SHRM Stepping Back from HR Standards Work

SHRM-Logo2The Society for Human Resource Management recently alerted the members of its HR standards task force that it plans to end its current role in creating standards for the HR profession in areas such as cost-per-hire and performance management. In a letter to the task force, Deb Cohen, SHRM’s senior vice president for knowledge development, said that while SHRM believes “the HR profession needs consensus-driven HR standards,” its own priority is on competency-based certification. SHRM recently announced details of its new competency-based certification, which, as we’ve previously reported, has caused a rift between it and the HR Certification Institute.

SHRM will be transitioning out of its role as the American National Standards Institute administrator of the U.S. technical advisory group (TAG) for the HR standards, known as ISO/TC 260, sometime during the first quarter of 2015, Cohen wrote.

“One of the things we want to focus on is keeping our new competency model fresh and refreshed, because once you create a new model you need to ensure people know what they need to do to stay up to date,” said Cohen in an interview.

SHRM will also transition out of its role as an ANSI “Accredited Standards Developer” and will work with ANSI to find a replacement organization to carry on that work, she wrote.

“We’ve been actively reaching out to already-accredited standards-developing organizations and we’ve had some inquiries from folks interested in becoming accredited standards-developing organizations,” said Cohen. “We’re very hopeful we’ll find one soon and, frankly, if it takes a little while we’re prepared to help in any way.”

SHRM plans to continue being an “active member” of the U.S. TAG, said Cohen. “We’ll continue to have a voice and a point of view regarding new standards, and we’ll continue to vote and participate in meetings, because we think this is very important work. We just won’t be the administrator.”

Elizabeth Neiman, a spokeswoman for ANSI, confirmed that SHRM had given notice of its intent to withdraw. “We are grateful for their many efforts, as well as their stated intention to continue as an active participant in standards development work, both domestically and internationally,” she said in an emailed statement.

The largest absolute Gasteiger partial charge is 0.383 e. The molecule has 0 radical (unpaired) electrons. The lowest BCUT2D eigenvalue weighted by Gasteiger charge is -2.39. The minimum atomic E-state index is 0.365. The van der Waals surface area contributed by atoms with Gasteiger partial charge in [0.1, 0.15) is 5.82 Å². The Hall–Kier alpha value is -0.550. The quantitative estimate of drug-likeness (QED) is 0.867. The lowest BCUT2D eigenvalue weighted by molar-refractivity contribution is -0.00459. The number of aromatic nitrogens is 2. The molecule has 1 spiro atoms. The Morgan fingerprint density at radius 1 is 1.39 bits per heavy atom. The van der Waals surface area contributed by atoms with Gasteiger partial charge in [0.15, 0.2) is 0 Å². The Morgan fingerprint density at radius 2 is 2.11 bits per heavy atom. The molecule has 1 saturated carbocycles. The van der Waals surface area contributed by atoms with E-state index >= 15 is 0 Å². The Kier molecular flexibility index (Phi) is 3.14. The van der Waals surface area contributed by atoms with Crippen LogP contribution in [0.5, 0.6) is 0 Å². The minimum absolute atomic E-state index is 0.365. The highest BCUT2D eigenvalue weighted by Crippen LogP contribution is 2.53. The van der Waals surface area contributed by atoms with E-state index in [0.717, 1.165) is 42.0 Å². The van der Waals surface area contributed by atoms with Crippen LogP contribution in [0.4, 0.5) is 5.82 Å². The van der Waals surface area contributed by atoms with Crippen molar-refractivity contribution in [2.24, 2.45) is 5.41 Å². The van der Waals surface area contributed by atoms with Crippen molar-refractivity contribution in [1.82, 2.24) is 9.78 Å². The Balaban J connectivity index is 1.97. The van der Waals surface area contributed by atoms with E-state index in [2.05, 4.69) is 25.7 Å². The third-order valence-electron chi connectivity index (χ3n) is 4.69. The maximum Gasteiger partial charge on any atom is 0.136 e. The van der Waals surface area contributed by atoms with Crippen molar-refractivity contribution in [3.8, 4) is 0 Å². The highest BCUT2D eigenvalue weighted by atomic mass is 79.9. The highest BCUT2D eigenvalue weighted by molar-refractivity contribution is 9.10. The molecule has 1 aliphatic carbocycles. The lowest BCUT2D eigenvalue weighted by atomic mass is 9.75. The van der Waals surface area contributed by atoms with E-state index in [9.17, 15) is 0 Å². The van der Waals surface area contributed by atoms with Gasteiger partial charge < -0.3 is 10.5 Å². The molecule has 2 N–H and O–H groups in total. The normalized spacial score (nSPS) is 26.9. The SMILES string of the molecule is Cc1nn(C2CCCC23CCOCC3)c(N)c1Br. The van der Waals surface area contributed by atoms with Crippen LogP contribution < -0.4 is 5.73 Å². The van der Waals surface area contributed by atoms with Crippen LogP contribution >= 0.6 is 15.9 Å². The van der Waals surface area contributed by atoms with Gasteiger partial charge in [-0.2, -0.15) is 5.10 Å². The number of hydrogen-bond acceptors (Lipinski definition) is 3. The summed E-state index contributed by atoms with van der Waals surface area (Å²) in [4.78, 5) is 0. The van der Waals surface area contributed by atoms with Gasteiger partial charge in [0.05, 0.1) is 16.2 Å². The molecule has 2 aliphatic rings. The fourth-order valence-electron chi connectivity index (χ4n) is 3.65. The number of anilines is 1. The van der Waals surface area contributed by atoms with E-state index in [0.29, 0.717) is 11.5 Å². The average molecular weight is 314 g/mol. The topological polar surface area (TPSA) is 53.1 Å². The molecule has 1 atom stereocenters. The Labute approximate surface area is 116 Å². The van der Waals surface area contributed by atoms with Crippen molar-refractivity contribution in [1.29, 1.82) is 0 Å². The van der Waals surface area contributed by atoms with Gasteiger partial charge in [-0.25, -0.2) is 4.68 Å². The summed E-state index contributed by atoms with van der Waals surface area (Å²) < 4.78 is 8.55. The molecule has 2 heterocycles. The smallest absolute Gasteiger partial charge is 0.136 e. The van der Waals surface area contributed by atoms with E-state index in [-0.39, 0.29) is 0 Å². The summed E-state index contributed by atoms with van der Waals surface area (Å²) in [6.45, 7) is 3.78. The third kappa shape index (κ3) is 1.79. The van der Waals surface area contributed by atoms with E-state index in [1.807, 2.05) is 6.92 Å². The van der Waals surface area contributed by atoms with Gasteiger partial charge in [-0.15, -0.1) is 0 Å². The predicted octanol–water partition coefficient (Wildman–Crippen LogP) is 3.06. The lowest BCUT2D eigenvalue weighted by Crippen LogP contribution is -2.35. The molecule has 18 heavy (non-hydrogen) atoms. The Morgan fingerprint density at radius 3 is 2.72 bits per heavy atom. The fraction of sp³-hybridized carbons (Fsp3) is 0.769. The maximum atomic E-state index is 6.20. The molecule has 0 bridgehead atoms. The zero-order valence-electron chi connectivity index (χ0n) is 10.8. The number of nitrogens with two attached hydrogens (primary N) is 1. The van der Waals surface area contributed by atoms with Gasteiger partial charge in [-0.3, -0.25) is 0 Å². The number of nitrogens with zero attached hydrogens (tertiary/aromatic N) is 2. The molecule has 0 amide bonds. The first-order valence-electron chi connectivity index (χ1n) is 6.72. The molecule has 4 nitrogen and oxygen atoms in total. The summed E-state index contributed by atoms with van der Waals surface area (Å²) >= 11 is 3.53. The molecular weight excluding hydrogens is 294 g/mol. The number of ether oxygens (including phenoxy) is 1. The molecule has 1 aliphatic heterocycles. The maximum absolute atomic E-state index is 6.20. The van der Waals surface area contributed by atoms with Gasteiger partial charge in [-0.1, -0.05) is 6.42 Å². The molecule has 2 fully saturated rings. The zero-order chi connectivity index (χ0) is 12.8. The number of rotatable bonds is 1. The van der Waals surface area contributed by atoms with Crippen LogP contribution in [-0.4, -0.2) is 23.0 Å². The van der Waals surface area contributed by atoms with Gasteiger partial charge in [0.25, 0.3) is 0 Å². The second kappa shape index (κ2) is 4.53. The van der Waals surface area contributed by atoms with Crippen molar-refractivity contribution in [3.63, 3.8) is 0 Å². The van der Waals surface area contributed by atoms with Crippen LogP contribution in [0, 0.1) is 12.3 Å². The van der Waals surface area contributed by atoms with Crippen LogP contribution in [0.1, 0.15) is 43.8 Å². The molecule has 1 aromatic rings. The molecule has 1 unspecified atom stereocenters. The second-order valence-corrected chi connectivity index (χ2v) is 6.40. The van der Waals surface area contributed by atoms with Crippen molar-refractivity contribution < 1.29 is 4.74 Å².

A source who spoke on background said the move confirms that SHRM wants to focus on its new competency certification and probably wanted to reassign the small number of staff members who’d been working on the standards. The source also said there had been some grumbling that ANSI seemed to care more about process than content and that too much time had to be devoted to “crossing the t’s and dotting the i’s.”

Cohen agreed that ANSI is “very process focused” but said that is simply part of their job.

“My sense of ANSI is that they want to ensure an open, consensus-driven process and, in order for that to happen, there need to be a lot of process checks,” she said. “I don’t think they have a dog in the hunt with regard to content—that’s not part of their purview.”

The new certification process carries high stakes for SHRM, the source said: The organization anticipates that its revenues will dip as it transitions from the previous HRCI certifications and waits for people to sign up for the new ones. In anticipation of this, the source said, SHRM recently conducted layoffs at its Alexandria, Va., headquarters and froze hiring for some positions.

Cohen declined to comment about the layoffs.

“SHRM is still committed to consensus-driven standards for the HR profession—we’re pleased to have been involved and plan to continue, but we’re changing the role we’ve been playing,” she said.